It’s hard to say what about it is more charming to me, the hilarity of it or the inescapable Jewishness of it. Mel Brooks could be any man in my family.
I still wonder, what is the right amount of time to grieve?
When your maternal grandmother dies from breast cancer, there’s this strange intersection between her health and your mother’s health and yours.
There is no guidebook or set of rules for us to follow; there is no concrete “American” etiquette around death.
I wish I could talk to my mom about the irony that, forty years later, shelves are being ransacked and we are standing in lines to buy bread.
“My father, was alive, in me—in my reflection, in my voice, in my posture.”
On space debris and a father's remains.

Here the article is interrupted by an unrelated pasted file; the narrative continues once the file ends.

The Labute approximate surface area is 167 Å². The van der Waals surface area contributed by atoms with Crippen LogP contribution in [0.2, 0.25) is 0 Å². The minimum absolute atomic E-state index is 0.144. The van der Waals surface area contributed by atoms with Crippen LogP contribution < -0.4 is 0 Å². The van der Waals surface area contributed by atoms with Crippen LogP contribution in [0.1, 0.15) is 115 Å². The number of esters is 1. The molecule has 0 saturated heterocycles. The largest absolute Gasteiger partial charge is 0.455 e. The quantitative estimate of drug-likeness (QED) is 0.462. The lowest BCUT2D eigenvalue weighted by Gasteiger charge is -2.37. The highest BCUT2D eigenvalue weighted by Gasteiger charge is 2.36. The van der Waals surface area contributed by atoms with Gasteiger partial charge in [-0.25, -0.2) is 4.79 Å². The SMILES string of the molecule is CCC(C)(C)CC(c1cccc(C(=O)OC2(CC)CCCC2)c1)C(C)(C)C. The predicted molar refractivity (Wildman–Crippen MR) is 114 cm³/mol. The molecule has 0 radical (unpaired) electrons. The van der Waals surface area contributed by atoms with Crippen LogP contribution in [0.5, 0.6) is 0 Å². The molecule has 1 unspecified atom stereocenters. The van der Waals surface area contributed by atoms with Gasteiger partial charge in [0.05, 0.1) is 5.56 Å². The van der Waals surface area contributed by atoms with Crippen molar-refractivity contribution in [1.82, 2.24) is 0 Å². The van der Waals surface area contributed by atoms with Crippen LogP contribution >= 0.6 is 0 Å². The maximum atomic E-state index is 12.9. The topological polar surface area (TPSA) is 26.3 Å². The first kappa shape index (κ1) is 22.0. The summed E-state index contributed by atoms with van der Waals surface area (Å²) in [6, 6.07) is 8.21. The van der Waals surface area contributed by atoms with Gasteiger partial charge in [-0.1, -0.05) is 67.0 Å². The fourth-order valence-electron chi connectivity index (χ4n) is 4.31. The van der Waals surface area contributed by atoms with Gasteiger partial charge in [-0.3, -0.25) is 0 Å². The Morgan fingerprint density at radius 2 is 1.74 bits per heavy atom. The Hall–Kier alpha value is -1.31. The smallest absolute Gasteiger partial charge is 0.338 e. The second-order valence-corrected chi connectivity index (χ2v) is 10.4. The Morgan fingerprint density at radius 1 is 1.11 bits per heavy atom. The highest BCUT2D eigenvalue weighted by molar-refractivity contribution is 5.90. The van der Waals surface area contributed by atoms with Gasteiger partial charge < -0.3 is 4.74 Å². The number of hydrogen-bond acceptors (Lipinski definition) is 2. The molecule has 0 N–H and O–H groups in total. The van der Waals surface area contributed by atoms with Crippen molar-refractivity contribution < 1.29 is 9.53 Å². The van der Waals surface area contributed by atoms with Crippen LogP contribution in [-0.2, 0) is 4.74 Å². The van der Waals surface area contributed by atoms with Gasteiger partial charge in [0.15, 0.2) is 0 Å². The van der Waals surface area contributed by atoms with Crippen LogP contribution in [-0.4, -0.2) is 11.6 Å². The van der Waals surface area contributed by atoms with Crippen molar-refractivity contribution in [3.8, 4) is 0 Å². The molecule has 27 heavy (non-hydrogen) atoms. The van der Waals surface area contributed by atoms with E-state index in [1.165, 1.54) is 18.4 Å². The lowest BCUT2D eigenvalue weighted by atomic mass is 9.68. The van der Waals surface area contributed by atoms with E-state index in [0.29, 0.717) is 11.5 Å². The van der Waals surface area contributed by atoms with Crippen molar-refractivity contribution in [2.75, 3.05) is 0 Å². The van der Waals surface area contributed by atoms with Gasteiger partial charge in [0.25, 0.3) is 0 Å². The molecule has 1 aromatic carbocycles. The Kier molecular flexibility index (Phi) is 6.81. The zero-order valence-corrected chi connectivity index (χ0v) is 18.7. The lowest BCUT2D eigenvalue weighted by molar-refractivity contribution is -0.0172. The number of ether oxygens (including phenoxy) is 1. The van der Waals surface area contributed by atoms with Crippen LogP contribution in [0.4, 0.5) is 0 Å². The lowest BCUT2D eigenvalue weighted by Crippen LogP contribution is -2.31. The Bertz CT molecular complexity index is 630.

Maybe, over time, the ephemera of Jack’s life will become less explosive, like a landmine whose triggering mechanism has eroded, rendering it harmless.
My heart’s deepest desire was to see my mother again, yes, but also to glimpse a portrait of normalcy that I had never known in the years of her illness.
I whisper to my great-grandmother a burden I’d like lifted, one she might take to the next world with her.
I’m stockpiling sweaters because they signify refuge, collecting them like talismans though grief cannot be avoided.